Banning Uber and Lyft in Austin has led to an explosion of "black market ride sharing"

A couple of months ago we talked about the failed effort in Austin, Texas to regulate ride sharing in a way which would allow consumers more choices in local transportation. The cab companies and their union lobbied heavily to make it nearly impossible for any competition in the market and they eventually won the day. In response, Uber closed down in Austin and Lyft opted not to operate there. The result was bad news for customers and the growth of a different sort of market which should have been entirely predictable. There is now a growing “black market” for ride sharing taking hold in the city. (The Federalist)

Tens of thousands of riders and drivers are now connecting through Facebook and Craigslist, sidestepping onerous city regulations passed late last year aimed at traditional ride-sharing companies like Uber and Lyft that required drivers to be fingerprinted, among other things.

When a ballot proposal that would have replaced the city ordinance failed, Uber and Lyft left town as promised. Since May 9, there have been no ride-sharing services available in this city of almost a million people. Getting around town has become almost impossible unless you own a car.

Arcade City, the “Uber killer” ride-sharing company, as it’s known, says it’s developing a peer-to-peer ride-sharing app that will connect people who need a ride with people who have a car, and eliminate “concern about red tape or corporate BS—just people providing people a needed service.”

The free market abhors a vacuum and always moves rapidly to fill it. That seems to be the rule in play here and Arcade City is simply a symptom rather than a cause. This Facebook community has become the vehicle for former Uber drivers and other ride sharing enthusiasts to eliminate the middle man and go on providing rides outside of any sort of formal regulation. Customers log in and post their location and destination and wind up getting a ride much the same as they did before.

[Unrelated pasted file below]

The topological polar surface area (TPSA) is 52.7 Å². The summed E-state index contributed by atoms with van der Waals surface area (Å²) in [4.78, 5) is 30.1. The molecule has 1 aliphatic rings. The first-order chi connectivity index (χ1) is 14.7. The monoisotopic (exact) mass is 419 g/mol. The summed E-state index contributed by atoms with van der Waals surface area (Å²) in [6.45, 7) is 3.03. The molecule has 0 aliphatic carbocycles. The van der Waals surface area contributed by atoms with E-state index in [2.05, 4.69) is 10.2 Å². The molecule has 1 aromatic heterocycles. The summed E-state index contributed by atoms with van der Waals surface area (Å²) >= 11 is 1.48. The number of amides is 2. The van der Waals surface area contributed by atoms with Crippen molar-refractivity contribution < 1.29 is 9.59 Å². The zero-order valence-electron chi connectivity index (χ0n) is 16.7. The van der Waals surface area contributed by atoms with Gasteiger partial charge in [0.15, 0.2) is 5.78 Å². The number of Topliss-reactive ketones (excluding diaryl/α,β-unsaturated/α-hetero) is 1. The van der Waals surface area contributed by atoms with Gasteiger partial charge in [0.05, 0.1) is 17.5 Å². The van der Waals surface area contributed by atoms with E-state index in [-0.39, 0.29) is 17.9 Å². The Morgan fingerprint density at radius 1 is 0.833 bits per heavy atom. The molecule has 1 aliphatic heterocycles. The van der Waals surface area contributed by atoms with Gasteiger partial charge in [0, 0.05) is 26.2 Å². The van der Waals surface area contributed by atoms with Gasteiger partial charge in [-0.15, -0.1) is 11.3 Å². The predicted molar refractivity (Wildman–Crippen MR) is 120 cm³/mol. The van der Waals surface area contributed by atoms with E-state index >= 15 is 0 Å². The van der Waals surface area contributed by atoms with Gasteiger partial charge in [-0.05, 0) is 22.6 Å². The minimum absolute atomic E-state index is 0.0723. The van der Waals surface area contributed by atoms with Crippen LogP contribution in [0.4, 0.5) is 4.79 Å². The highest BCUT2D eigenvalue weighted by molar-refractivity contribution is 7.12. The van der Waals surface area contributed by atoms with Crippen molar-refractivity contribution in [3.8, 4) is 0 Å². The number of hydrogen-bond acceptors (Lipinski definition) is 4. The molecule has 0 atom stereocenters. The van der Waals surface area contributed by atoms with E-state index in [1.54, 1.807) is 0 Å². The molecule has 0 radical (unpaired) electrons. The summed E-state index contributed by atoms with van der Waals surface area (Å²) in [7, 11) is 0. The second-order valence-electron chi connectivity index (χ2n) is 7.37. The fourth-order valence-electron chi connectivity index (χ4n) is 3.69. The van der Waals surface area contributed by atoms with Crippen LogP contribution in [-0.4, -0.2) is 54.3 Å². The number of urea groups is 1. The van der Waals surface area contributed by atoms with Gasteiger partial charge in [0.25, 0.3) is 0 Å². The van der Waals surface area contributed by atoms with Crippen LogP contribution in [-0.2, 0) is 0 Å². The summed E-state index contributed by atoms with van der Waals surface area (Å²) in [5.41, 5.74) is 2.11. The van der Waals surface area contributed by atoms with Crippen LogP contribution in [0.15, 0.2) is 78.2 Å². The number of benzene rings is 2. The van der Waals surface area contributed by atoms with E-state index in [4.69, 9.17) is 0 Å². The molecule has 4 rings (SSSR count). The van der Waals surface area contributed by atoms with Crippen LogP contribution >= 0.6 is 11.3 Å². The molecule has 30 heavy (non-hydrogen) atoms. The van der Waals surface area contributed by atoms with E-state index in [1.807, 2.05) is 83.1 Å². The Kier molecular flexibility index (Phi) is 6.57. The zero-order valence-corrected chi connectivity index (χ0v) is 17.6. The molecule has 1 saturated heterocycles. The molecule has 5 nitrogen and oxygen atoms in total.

And what was the City of Austin’s rational and helpful response to this? They set up sting operations to try to bust the people participating in the plan. (KVUE Austin)

In what seems like a never-ending saga between the city of Austin and transportation networking companies, the city is cracking down on another ride-sharing service.

This time, city officials said ‘Arcade City’ is not following ordinances.

The service came into play after Austin voted ‘No’ to Proposition 1, and Uber and Lyft left town. Undercover detectives performed a sting operation Friday night: including one on Nueces and 3rd Street. There, they ticketed and impounded the cars of four Arcade City drivers. Most of the drivers used to work for Uber or Lyft.

People have gotten used to the idea of ride sharing and are unwilling to pay the high prices cab companies charge in exchange for frequently sub-par service and long wait times. Part of those costs are driven by the incestuous deals which are often discovered between cab companies, their unions and municipal governments to keep all of the business lining the same old pockets. These sting operations are a new low point in that practice.

The idea of shutting down arrangements such as Arcade City is an impractical one because the city will quickly tie up much of their law enforcement resources to hang on to a few donations from the cab drivers’ unions to the detriment of the community in terms of fighting actual crime. Also, the idea that you can forbid someone from agreeing to give somebody else a ride in their own vehicle seems preposterous in legal terms. If the passenger “kicks in for gas” at some rate they both agree on, can you really criminalize that activity? I can’t imagine a judge allowing someone who gives their neighbor a lift to a doctor’s appointment to be fined if they accept some gas money in exchange for the favor.

Ride sharing is part of the new economy and consumers are aware of their options. The City of Austin should get used to that idea and give up on squashing new technologies and business models. If they think that Arcade City is truly some sort of evil beast, they should be reminded that they brought it on themselves.